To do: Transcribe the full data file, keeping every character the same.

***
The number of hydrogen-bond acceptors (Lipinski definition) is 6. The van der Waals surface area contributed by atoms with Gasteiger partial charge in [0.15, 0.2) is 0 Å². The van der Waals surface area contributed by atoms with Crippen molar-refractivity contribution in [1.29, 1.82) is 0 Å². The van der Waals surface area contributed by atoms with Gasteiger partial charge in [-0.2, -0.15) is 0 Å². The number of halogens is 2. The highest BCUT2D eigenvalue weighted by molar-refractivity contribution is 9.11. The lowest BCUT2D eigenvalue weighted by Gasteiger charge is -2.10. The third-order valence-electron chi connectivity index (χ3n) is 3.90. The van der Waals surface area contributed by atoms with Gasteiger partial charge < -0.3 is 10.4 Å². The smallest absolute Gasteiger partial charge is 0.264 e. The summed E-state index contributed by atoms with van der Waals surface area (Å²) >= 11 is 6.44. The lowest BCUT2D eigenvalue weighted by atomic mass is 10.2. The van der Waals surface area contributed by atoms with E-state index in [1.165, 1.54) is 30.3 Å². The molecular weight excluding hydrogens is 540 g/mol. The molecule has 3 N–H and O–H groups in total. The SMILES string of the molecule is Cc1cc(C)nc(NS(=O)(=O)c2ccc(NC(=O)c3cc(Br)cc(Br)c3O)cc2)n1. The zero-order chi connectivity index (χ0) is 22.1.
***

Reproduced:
The number of hydrogen-bond acceptors (Lipinski definition) is 6. The van der Waals surface area contributed by atoms with Gasteiger partial charge in [0.15, 0.2) is 0 Å². The van der Waals surface area contributed by atoms with Crippen molar-refractivity contribution in [1.29, 1.82) is 0 Å². The van der Waals surface area contributed by atoms with Gasteiger partial charge in [-0.2, -0.15) is 0 Å². The number of halogens is 2. The highest BCUT2D eigenvalue weighted by molar-refractivity contribution is 9.11. The lowest BCUT2D eigenvalue weighted by Gasteiger charge is -2.10. The third-order valence-electron chi connectivity index (χ3n) is 3.90. The van der Waals surface area contributed by atoms with Gasteiger partial charge < -0.3 is 10.4 Å². The smallest absolute Gasteiger partial charge is 0.264 e. The summed E-state index contributed by atoms with van der Waals surface area (Å²) >= 11 is 6.44. The lowest BCUT2D eigenvalue weighted by atomic mass is 10.2. The van der Waals surface area contributed by atoms with E-state index in [1.165, 1.54) is 30.3 Å². The molecular weight excluding hydrogens is 540 g/mol. The molecule has 3 N–H and O–H groups in total. The SMILES string of the molecule is Cc1cc(C)nc(NS(=O)(=O)c2ccc(NC(=O)c3cc(Br)cc(Br)c3O)cc2)n1. The zero-order chi connectivity index (χ0) is 22.1.